Fighting among the counties in the Eastern Iowa Mental Health Region might result in Muscatine County getting kicked out. The first step may be taken at a special meeting called by regional chair Jack Willey for Friday.
The mental health regions were formed in 2014 in a move away from differing models of county-level care toward more-standardized treatment models. The process has been wracked by bickering over funding levels among counties and between the regions and the state Legislature, as well as over the services required by the state.
Willey, who is a Jackson County supervisor, has been at the center of mental health debates for years. He serves as chairman of the Eastern Iowa Mental Health and Disabilities Services region, which includes Jackson, Clinton, Scott, Cedar and Muscatine counties.
The biggest conflict in the region is with Muscatine County, which tried to withdraw from the region but was rejected by an adjoining region. Now, Willey wants to eject Muscatine County from the region anyway, after Muscatine’s representative on the regional board called a provider of peer services and raised concerns that funding could be cut to Rhonda’s House, a DeWitt peer respite home.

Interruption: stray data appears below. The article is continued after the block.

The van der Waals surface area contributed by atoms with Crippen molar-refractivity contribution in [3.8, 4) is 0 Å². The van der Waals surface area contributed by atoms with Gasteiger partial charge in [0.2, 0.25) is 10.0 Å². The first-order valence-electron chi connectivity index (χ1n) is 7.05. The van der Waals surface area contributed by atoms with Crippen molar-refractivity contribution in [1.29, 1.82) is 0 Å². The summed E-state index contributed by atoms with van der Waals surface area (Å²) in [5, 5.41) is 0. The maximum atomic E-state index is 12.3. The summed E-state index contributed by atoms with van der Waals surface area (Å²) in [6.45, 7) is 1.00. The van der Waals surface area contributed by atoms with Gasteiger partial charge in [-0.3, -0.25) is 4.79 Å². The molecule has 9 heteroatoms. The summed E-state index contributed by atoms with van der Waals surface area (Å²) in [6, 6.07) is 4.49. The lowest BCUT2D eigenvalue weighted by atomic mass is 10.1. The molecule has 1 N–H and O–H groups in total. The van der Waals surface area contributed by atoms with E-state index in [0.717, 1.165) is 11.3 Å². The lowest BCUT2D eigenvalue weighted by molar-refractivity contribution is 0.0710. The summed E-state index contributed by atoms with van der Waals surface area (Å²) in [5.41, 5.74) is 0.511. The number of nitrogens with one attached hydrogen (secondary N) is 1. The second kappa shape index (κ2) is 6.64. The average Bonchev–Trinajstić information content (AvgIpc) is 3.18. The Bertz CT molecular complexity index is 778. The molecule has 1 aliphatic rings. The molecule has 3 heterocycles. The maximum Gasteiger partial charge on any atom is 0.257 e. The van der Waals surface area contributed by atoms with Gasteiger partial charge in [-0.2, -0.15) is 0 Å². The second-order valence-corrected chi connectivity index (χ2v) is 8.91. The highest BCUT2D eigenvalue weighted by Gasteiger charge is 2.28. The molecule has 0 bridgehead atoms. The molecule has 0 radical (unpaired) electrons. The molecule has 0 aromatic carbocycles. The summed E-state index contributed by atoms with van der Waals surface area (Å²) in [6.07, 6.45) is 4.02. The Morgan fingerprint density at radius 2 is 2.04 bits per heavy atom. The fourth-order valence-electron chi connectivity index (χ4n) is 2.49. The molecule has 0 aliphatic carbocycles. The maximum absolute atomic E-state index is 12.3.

Todd Noack of Rhonda’s House and Nathan Mather, Muscatine’s representative on the regional mental health board, have differing accounts of that conversation. Noack said Mather told him that funding would be cut without warning. Mather said he only wanted Noack to be able to lobby for the importance of peer-run services.
“For a board member to, on their own, call a provider and tell them, ‘You’re going to get cut, you’re going to have to close the doors’ … we just thought that was totally out of line,” Willey said.
At a special meeting Friday, Dec. 20, the regional board was planning to vote on whether or not to kick out Muscatine. After that, the change would need to be approved by a majority of the five counties and again the regional board before going into effect.
If Muscatine is ejected from the Eastern Iowa region, it would basically be up to the Department of Human Services whether Muscatine County would be aligned with any of its three adjoining regions, or if it could go it alone.
Throughout the region, much of the frustration of officials is over convoluted funding streams and requirements set by the Legislature has set limits regarding county levies for mental health, as well as how much money the individual counties and region as a whole can have on hand.
The highly variable costs of mental health service needs make it difficult to keep fund balances low enough to satisfy the state without constantly threatening budget cuts, officials said. Differing levy requirements also invite in-fighting among counties who easily see inequitable contributions and services.
Willey says county management of mental health was not a broken system before regionalization.
“The only thing that was broken was the funding streams,” he said.